I am clearly one of those foolish Muslims who have "succumbed to Zionist pressure". I think the salutary lessons of the Holocaust should be remembered. I think that Holocaust Memorial Day, designated by the UK, with the support of the United Nations, as 27 January, is an important commemoration. And I think that Muslims should take an active part in the memorial service and other commemorative events across Britain.
But the Muslim Council of Britain, which has been denouncing Holocaust Memorial Day since its inception in 2001, believes that Muslims who think like me have crossed over to the enemy camp and become Zionist sympathisers. "Sir" Iqbal Sacranie, the increasingly nutty secretary general of the council, has refused to attend the memorial service. While the council has repeatedly condemned the Nazi atrocities as "an enormous crime against humanity", it wants the day renamed "Genocide Memorial Day", so that it can be "inclusive of the sufferings of all people" and recognise horrors such as the genocide of Muslims in Chechnya and Bosnia. Until this is done, it says, Muslims should shun the event, and those who continue to support it are traitors to the cause of Islam.
We should, without doubt, remember all genocides - and not just the massacres of Muslims in Chechnya and Bosnia, but also the mass execution of Muslims in Gujarat, the systematic slaughter of the black Sudanese in Darfur by Arab janjaweed and the genocide in Rwanda, to name but a few. Yet not all genocides are the same, even though they are all horrendously evil acts. Apples and grapes alike are fruit, but they are distinctively different products of entirely different soils.
The Holocaust cannot be generalised. It is unparalleled both in its sheer magnitude and the sophistication with which it was carried out. As Zygmunt Bauman, one of our most profound social thinkers, shows in Modernity and the Holocaust, the systematic genocide of the Jews would not have been possible without modern means of management and execution. The Holocaust is thus a distinct product of modernity and, as such, it is also an event specific to the history of modernity. Moreover, as a turning point in how difference was seen, it is a special moment in European history.
Jews as Jews naturally have a right to mark this most horrendous moment in their history. And Muslims, as human beings, should not only join them in their sorrow and suffering but should learn its significance for modernity. By refusing to attend Holocaust Memorial Day the Muslim Council of Britain did more than show its ignorance of European history. It unwittingly declared that Jewish suffering was less important than the suffering of others. If Muslims are concerned about Bosnia and Chechnya, let them organise their own memorial days for these genocides - and invite Jews and others to participate in these events. But Muslims have no right to demean the horror experienced by Jews, and as human beings they cannot stand aside and refuse to participate in remembering this human calamity.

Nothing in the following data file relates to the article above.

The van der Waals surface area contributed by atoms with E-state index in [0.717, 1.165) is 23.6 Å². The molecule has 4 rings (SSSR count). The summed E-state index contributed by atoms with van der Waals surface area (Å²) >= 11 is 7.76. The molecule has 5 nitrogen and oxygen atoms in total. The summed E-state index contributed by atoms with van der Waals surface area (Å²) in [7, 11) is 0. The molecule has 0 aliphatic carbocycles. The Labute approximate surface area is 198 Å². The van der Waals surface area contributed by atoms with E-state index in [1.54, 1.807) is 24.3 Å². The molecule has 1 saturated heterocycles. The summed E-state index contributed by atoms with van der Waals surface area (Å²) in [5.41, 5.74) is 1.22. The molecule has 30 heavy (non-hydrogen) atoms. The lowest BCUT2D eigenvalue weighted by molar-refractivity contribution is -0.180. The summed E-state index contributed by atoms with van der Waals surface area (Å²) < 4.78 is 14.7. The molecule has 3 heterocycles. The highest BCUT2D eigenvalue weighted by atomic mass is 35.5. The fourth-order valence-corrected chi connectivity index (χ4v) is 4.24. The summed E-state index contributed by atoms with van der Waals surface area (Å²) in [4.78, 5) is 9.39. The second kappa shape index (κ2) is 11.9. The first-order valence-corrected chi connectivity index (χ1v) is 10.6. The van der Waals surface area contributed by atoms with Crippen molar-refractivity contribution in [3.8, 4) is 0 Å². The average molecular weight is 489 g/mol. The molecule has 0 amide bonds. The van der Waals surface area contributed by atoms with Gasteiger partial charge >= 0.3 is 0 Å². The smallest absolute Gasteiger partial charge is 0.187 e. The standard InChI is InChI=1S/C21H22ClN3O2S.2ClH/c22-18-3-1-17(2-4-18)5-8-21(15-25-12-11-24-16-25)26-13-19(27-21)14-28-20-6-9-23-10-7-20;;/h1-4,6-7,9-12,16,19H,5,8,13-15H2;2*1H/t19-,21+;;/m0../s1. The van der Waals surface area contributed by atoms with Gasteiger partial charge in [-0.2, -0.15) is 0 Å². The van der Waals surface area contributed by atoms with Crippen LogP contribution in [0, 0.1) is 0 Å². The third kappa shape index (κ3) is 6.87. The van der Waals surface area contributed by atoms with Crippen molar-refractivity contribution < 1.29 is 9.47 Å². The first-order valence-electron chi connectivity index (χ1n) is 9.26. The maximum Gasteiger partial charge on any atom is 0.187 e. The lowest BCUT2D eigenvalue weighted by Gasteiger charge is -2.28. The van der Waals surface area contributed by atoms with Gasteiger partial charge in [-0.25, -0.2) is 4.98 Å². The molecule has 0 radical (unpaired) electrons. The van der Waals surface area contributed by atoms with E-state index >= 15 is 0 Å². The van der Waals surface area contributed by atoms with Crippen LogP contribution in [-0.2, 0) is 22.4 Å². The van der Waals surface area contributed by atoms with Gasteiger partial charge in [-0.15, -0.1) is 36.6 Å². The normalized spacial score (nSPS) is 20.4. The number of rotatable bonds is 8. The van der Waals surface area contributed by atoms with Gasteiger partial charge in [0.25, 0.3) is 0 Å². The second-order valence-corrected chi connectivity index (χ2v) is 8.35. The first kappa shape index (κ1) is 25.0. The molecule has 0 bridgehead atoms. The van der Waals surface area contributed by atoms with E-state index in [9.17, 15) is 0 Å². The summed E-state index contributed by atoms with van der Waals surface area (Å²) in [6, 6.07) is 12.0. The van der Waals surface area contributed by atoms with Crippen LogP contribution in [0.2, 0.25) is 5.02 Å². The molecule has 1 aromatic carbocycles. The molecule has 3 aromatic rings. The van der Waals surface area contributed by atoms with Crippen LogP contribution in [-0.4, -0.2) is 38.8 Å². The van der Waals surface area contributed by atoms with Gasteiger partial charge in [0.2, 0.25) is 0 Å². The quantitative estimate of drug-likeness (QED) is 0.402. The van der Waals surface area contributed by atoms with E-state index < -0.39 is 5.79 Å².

It is shameful for the council and its supporters to demonise those Muslims who participate in the memorial day; and to suggest that those not following the party line are lesser Muslims, or worse still "enemies", is infantile and unforgivable. If they were not so pernicious, some of the declarations issued on behalf of the council could be dismissed as insane.
One British Muslim who attended a Holocaust Memorial Day event, thus incurring the wrath of the council, is Imam Abduljalil Sajid of Brighton. I have known Imam Sajid since my youth. A tireless campaigner for religious harmony, he is a man of integrity and independent thinking. He is also a very learned person, with deep knowledge of Islamic thought and history. And he has provided a number of excellent reasons why Muslims should take an active part in Holocaust Memorial Day.
By joining the commemorations, Imam Sajid says, Muslims will be following the example of the Prophet. Once, when the Prophet saw a funeral procession, he stood up as a mark of respect. His companions pointed out that the procession was for a Jewish person. The Jews, like all human beings, he declared, "deserve respect and condolence at their tragic deaths under the hands of oppressors". The Prophet also went out of his way to look after and care for an old Jewish woman who was clearly hostile to him.
The Holocaust, Imam Sajid states, was "an enormous and unique crime against humanity" which became the symbol of hatred against Jews. Muslims must stand "shoulder to shoulder with Jews to oppose hate, prejudice, intolerance, discrimination and killing". The fight against anti-Semitism and Islamophobia is the same fight, and we have to fight it together. "By showing our human solidarity with them we shall be promoting our causes and getting their support in return," he says.
The Muslim Council of Britain should listen to the wise counsel of Imam Sajid and, instead of demonising him, it should support him. If Muslims are to be an integral part of Europe, they have to know European history and understand the significance of its landmark moments.
The council is now rethinking its position. I hope it behaves out of character and does the right thing.